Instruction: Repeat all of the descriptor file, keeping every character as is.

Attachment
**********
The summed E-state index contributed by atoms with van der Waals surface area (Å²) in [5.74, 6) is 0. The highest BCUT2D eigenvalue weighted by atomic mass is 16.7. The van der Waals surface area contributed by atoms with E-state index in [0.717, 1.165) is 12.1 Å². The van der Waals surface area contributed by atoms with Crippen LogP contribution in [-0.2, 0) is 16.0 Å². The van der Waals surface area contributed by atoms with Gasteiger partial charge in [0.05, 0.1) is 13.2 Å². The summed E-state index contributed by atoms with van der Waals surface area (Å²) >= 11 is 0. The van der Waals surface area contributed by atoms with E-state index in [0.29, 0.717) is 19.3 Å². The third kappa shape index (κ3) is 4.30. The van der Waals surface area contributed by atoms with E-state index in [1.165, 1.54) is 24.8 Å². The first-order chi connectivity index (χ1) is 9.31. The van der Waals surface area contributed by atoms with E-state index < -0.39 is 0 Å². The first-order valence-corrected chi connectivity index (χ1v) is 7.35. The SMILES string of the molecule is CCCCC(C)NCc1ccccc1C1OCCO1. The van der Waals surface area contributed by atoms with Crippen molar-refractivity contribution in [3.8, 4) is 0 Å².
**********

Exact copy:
The summed E-state index contributed by atoms with van der Waals surface area (Å²) in [5.74, 6) is 0. The highest BCUT2D eigenvalue weighted by atomic mass is 16.7. The van der Waals surface area contributed by atoms with E-state index in [0.717, 1.165) is 12.1 Å². The van der Waals surface area contributed by atoms with Crippen LogP contribution in [-0.2, 0) is 16.0 Å². The van der Waals surface area contributed by atoms with Gasteiger partial charge in [0.05, 0.1) is 13.2 Å². The summed E-state index contributed by atoms with van der Waals surface area (Å²) >= 11 is 0. The van der Waals surface area contributed by atoms with E-state index in [0.29, 0.717) is 19.3 Å². The third kappa shape index (κ3) is 4.30. The van der Waals surface area contributed by atoms with E-state index in [1.165, 1.54) is 24.8 Å². The first-order chi connectivity index (χ1) is 9.31. The van der Waals surface area contributed by atoms with E-state index < -0.39 is 0 Å². The first-order valence-corrected chi connectivity index (χ1v) is 7.35. The SMILES string of the molecule is CCCCC(C)NCc1ccccc1C1OCCO1. The van der Waals surface area contributed by atoms with Crippen molar-refractivity contribution in [3.8, 4) is 0 Å².